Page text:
How Best to Finish the 2019-20 NBA Season

Mar 27, 2020

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Like the other major sports leagues in the U.S. and around the world, the NBA is on hiatus due to the spread of the coronavirus. Utah Jazz center Rudy Gobert tested positive for the disease prompting the cancellation of the NCAA tournament and the suspension of the NBA season.

As the calendar flips to April, the big question is will the NBA finish the 2019-20 season? It appears entirely possible, but how exactly will have to be determined. There have been a few solutions mentioned thus far.

Which model is used to complete the 2019-20 NBA season depends on when officials believe the threat of the spread of the COVID-19 virus is minimized. At the outset of the virus’s spread in the U.S., the Center for Disease Control (CDC) recommended no gatherings of more than 50 people for approximately eight weeks. That means any restarting of the NBA season would come sometime in May.

Playoffs Now
One popular idea circulating is to simply end the regular season as it stands and begin the postseason right away. The top eight teams in each conference would qualify and would run through a normal playoff scenario. All series would be best-of-seven and the NBA Finals would probably end in August.

Finish Regular Season
There is the possibility – again depending upon when the league can resume play – that teams finish their regular season schedules and then move on to the playoffs. This option would take the most time, of course. Teams have roughly 14 games remaining in the regular season. All playoff series are best-of-seven, so in this scenario, the season might be completed by September or even later.

If that were the case and the 2019-20 season did end in September, it is likely the league would delay the start of the 2020-21 season until December or January of 2021. Remember, the league did start the 2011-12 season late due to the lockout.

Play-In Tournament
One proposal to speed up the finish of the NBA season is the play-in tournament. The league is actually considering this idea for future playoffs. This season could be the test run that the idea needs.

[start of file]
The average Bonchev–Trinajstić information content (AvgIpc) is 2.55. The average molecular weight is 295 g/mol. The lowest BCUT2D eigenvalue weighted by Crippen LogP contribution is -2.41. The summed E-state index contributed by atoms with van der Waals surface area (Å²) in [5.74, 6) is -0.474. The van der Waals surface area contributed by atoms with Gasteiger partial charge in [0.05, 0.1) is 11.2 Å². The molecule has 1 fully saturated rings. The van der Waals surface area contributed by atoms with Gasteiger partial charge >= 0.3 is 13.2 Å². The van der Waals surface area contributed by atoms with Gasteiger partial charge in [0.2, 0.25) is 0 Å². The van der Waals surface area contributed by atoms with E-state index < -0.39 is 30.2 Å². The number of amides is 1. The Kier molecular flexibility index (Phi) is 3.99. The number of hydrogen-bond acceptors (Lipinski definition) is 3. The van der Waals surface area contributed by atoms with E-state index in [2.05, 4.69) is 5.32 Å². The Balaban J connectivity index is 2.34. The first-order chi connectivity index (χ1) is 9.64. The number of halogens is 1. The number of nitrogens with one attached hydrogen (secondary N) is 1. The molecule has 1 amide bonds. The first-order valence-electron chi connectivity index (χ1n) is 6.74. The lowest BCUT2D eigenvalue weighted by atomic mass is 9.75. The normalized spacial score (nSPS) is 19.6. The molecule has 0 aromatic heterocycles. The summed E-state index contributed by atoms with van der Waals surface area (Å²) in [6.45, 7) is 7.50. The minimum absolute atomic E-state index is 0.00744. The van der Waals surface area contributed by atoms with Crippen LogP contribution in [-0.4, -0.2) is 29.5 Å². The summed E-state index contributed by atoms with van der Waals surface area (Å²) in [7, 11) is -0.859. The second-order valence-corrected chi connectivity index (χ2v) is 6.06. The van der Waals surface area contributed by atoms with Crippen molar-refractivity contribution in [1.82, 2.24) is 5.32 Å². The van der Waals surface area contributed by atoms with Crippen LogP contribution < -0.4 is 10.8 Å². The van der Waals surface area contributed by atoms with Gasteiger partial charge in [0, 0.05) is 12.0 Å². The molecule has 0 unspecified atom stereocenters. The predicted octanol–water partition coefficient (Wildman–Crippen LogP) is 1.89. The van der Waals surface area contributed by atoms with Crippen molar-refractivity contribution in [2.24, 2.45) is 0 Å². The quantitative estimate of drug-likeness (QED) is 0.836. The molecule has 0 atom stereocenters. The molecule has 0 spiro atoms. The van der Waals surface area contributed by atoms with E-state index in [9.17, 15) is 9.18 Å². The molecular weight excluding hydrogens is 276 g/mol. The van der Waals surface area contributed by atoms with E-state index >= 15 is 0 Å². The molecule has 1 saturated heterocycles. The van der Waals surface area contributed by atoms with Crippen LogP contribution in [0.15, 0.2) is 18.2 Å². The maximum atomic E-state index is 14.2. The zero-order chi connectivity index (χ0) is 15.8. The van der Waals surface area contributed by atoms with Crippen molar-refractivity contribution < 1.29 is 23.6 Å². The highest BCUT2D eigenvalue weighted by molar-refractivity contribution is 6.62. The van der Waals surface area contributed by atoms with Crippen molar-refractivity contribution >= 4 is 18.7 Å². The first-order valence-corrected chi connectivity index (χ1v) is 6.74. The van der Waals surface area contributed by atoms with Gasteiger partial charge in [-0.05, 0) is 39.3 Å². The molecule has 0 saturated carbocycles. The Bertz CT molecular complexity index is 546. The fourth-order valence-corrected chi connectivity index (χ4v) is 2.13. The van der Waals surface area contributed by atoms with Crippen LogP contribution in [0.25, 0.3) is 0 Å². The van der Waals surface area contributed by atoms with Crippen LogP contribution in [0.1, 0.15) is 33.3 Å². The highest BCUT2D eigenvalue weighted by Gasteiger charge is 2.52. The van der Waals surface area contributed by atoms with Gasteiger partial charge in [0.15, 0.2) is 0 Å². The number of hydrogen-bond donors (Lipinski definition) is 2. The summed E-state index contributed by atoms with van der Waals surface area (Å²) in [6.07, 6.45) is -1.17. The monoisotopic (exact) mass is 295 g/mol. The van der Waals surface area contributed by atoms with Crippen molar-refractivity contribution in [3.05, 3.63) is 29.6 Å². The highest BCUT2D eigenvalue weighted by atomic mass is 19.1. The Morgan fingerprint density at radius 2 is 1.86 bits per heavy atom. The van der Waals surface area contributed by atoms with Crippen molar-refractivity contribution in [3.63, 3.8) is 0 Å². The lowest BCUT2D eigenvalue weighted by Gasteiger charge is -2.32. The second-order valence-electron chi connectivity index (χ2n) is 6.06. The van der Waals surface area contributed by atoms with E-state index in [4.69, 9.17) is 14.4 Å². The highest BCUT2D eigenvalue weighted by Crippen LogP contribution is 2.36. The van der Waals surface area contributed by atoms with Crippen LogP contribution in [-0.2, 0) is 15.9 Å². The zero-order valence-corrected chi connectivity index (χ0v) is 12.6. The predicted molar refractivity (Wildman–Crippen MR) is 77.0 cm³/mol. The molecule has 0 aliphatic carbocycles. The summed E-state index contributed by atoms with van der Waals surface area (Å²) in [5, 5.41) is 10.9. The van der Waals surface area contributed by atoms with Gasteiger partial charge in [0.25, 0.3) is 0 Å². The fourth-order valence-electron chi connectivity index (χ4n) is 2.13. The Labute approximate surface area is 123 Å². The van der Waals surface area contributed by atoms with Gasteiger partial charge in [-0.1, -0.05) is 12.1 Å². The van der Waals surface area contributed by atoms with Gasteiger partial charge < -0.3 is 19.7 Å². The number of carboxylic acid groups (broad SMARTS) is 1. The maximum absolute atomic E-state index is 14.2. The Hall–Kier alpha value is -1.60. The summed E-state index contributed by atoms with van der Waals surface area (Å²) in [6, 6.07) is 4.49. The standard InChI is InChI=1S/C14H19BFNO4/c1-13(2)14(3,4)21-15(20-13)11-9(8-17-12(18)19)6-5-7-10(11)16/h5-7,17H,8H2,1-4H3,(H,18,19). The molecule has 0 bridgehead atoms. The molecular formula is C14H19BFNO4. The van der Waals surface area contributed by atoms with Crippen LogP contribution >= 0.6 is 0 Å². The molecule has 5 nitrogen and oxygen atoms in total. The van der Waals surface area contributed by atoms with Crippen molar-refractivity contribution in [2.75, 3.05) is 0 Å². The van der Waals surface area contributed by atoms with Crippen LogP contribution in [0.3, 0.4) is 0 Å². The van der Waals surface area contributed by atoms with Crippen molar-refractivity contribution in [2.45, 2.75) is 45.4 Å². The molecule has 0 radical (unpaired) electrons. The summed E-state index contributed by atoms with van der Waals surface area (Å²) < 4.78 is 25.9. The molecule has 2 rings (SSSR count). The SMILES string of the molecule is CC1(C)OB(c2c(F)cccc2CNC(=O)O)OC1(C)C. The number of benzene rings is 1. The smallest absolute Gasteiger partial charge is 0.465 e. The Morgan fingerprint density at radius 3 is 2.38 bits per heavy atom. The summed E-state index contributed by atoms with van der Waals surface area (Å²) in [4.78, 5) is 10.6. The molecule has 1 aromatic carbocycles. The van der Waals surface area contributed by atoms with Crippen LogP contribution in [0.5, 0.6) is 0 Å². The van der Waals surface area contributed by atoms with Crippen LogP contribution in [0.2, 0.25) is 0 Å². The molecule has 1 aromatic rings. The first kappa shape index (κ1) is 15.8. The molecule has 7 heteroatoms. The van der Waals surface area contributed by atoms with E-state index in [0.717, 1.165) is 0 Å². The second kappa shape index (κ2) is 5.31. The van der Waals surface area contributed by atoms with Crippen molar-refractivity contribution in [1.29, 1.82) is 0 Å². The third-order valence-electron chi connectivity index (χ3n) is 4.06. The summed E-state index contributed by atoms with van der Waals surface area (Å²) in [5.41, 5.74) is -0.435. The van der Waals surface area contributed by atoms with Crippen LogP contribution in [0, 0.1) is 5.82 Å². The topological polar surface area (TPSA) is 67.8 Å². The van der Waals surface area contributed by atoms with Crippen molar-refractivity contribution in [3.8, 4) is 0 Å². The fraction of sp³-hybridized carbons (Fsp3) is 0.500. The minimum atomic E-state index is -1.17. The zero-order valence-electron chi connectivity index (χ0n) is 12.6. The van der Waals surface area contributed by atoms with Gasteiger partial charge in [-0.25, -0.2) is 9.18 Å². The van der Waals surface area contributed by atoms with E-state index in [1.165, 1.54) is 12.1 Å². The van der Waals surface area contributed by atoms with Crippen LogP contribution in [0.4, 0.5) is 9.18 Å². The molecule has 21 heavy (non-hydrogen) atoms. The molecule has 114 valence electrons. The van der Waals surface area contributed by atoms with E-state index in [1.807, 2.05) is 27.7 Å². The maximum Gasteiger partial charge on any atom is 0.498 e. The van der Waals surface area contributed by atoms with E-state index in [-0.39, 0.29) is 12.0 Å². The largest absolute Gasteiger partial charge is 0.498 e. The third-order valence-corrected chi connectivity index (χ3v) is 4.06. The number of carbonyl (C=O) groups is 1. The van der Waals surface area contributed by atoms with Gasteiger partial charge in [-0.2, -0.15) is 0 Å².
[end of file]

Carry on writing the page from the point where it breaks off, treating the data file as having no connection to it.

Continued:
The play-in proposal would also allow some of the teams still battling for a playoff spot the opportunity to earn one. The teams currently occupying ninth and tenth place in each conference would play each other with the winner playing the winner of the teams in seventh and eighth place. The winners of those games would become the eighth seed in each conference.

The postseason would continue then but with some changes to the overall format. First-round series would be best-of-three games. Second-round series would be best-of-five and all others would be best-of-seven.

Depending upon when play could start, using the play-in idea would probably mean an NBA season that runs until at least August.

NBA Tournament
Another idea being floated around is simply a take on the NCAA tournament, which was canceled this year for the first time ever. There are a few ways a tournament could be held. All of them would assume that the regular season is over.

One option would be to seed all 30 teams, No. 1 through 30, based on their final records. The top two seeds – which would be Milwaukee and the Los Angeles Lakers – would receive byes. The remaining teams would play in the first-round of a single-elimination format. Once there were two teams remaining, the champion could be determined by a single game or the teams could play a best-of-three, -five, or –seven series.

The other option for an NBA tournament would be to keep the teams aligned by conference. The team with the best record in each conference receives a bye and the remaining 14 teams play in the following fashion: No. 2 plays No. 15, No. 3 faces No. 14, and so on.

The tournament is single elimination again until each conference champion is crowned. The final two could play a single game or a series. Like any of the other ideas, what actually happens is going to depend upon the assessment of the spread of the coronavirus.

The Reality
All of the playoff scenarios are certainly worthy solutions to the NBA’s 2019-20 season. The bigger problem is the coronavirus and public safety. The league itself has had a number of players test positive for the virus. Any thoughts of resuming play will likely involve testing of players, coaches, and other essential staff members.

Timing is the biggest issue. NBA commissioner Adam Silver has discussed a “drop dead” date of Labor Day to have the NBA Finals completed. If that is the case, it means teams need to resume playing games by July 1. If teams are playing on July 1, practice facilities will have to be opened sometime in June.

As previously mentioned, it is possible that the worst of the virus’s effects leave the U.S. by May and life as most Americans know it will get back to relatively normal. Even if the league is able to resume play by July 1, there are a wealth of other problems to deal with.

Scheduling the remaining games could be a logistical nightmare as the rest of the sports world resumes play too. There is also the 2020 NBA draft to consider. What happens to the free agency period? What about the summer league?

The worst-case scenario, of course, is that the league shuts down the 2019-20 NBA season. Since the league was founded as the Basketball Association of America (BAA) in 1946, the NBA has never ended a season prematurely. Coaches, players, and fans around the world are hoping this isn’t the first.